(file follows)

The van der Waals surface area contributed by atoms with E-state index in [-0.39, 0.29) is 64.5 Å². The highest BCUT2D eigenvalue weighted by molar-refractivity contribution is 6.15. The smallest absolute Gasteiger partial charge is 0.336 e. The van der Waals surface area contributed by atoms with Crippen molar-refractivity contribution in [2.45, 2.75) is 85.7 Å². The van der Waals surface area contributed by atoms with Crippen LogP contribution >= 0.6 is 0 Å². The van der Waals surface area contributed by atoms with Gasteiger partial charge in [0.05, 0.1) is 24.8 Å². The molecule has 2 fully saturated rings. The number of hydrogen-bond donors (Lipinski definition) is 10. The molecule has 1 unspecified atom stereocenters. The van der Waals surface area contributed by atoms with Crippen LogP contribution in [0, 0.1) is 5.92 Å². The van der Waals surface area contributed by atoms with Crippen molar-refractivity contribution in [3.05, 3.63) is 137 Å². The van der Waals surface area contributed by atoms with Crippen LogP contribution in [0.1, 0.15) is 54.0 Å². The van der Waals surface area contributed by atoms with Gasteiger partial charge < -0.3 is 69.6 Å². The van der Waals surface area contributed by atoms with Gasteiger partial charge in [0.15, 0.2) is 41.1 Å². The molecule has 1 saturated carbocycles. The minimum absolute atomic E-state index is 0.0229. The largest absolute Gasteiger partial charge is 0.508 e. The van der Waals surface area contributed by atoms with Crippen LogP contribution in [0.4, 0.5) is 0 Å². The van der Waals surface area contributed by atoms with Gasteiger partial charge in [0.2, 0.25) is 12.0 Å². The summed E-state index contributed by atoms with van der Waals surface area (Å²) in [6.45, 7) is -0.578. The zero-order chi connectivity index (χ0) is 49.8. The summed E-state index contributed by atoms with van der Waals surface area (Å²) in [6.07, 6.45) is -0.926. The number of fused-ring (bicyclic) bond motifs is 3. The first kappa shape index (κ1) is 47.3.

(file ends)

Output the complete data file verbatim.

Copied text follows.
The van der Waals surface area contributed by atoms with E-state index in [-0.39, 0.29) is 64.5 Å². The highest BCUT2D eigenvalue weighted by molar-refractivity contribution is 6.15. The smallest absolute Gasteiger partial charge is 0.336 e. The van der Waals surface area contributed by atoms with Crippen molar-refractivity contribution in [2.45, 2.75) is 85.7 Å². The van der Waals surface area contributed by atoms with Crippen LogP contribution >= 0.6 is 0 Å². The van der Waals surface area contributed by atoms with Gasteiger partial charge in [0.05, 0.1) is 24.8 Å². The molecule has 2 fully saturated rings. The number of hydrogen-bond donors (Lipinski definition) is 10. The molecule has 1 unspecified atom stereocenters. The van der Waals surface area contributed by atoms with Crippen LogP contribution in [0, 0.1) is 5.92 Å². The van der Waals surface area contributed by atoms with Crippen molar-refractivity contribution in [3.05, 3.63) is 137 Å². The van der Waals surface area contributed by atoms with Crippen LogP contribution in [0.1, 0.15) is 54.0 Å². The van der Waals surface area contributed by atoms with Gasteiger partial charge < -0.3 is 69.6 Å². The van der Waals surface area contributed by atoms with Gasteiger partial charge in [0.15, 0.2) is 41.1 Å². The molecule has 1 saturated carbocycles. The minimum absolute atomic E-state index is 0.0229. The largest absolute Gasteiger partial charge is 0.508 e. The van der Waals surface area contributed by atoms with Crippen LogP contribution in [0.4, 0.5) is 0 Å². The van der Waals surface area contributed by atoms with Gasteiger partial charge in [0.2, 0.25) is 12.0 Å². The summed E-state index contributed by atoms with van der Waals surface area (Å²) in [6.45, 7) is -0.578. The zero-order chi connectivity index (χ0) is 49.8. The summed E-state index contributed by atoms with van der Waals surface area (Å²) in [6.07, 6.45) is -0.926. The number of fused-ring (bicyclic) bond motifs is 3. The first kappa shape index (κ1) is 47.3.